Dr. Wells: Right now TIDES is poised for a significant take off and hopefully will in the near future. Our website is being reconstructed so it will be easier to navigate technologies and resources that we have at our disposal that the larger community can use. Also the website will include a database that will allow the larger STAR-TIDES community to access technology and innovative ideas easier than before. The staff here at CTNSP have been fantastic with bringing in new organizations into the STAR-TIDES network and really letting people know what it is we are trying to accomplish here. The DoD recognizes our importance here at TIDES and we can leverage that standing to effect more sustainable change in a wider area. The low-cost, rapidly deployable and collaborative solutions that STAR-TIDES brings to the table, are significant in an austere environment that we are currently in. In the coming year I believe that we will be able to catalyze delivery of technology and solutions on many fronts in an extremely diverse environment.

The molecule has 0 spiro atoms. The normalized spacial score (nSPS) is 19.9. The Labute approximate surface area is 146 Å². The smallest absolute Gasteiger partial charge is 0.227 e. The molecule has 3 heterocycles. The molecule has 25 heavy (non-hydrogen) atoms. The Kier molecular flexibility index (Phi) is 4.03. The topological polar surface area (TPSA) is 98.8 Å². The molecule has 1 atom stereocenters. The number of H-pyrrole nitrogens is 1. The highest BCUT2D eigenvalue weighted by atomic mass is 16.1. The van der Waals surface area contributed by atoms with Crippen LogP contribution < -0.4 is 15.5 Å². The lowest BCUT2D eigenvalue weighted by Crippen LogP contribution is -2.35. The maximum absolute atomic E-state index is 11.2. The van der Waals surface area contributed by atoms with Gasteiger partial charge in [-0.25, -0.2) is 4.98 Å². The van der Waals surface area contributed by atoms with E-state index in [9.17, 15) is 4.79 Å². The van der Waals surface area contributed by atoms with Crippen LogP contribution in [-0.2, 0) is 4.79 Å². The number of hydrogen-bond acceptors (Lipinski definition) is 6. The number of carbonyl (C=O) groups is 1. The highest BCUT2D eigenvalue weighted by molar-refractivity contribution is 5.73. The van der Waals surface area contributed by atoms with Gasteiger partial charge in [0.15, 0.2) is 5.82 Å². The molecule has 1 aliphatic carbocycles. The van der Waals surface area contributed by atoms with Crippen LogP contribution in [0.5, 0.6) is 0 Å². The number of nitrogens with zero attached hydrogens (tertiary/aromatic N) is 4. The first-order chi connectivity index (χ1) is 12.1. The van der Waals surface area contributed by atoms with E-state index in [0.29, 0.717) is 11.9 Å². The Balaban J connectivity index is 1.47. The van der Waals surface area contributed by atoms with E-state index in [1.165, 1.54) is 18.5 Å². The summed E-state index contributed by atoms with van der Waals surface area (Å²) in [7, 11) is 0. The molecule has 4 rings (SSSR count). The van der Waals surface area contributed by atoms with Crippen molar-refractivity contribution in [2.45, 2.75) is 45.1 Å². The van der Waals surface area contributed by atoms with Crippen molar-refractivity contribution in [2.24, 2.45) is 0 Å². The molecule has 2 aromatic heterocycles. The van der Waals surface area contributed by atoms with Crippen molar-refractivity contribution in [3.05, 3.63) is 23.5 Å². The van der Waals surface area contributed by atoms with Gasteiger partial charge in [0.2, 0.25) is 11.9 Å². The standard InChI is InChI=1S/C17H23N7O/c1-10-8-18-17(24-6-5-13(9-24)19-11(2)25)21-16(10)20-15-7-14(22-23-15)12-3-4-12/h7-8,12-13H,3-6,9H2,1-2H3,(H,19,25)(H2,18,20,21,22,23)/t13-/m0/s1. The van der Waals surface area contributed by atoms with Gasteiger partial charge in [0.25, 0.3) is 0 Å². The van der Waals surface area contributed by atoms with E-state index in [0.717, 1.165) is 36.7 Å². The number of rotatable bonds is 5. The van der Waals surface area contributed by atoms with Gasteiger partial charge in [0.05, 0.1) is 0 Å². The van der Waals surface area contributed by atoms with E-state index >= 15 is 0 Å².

Star-Tides is a Global Knowledge Sharing Research Network coordinated at the George Mason University. It is derived from a research project called TIDES (Transformative Innovation for Development and Energy Support. TIDES originally was coordinated for Institute for National Strategic Studies (INSS) at the National Defense University (NDU)--part of the Department of Defense. All information in the STAR-TIDES network is intended to be in the public domain. All information in this website is free, open source and in the public domain. Ideas expressed, or products displayed, on the website, or in other TIDES or STAR-TIDES activities, should not be considered as endorsed by anyone else, including the US government, nor should they be considered any form of commitment.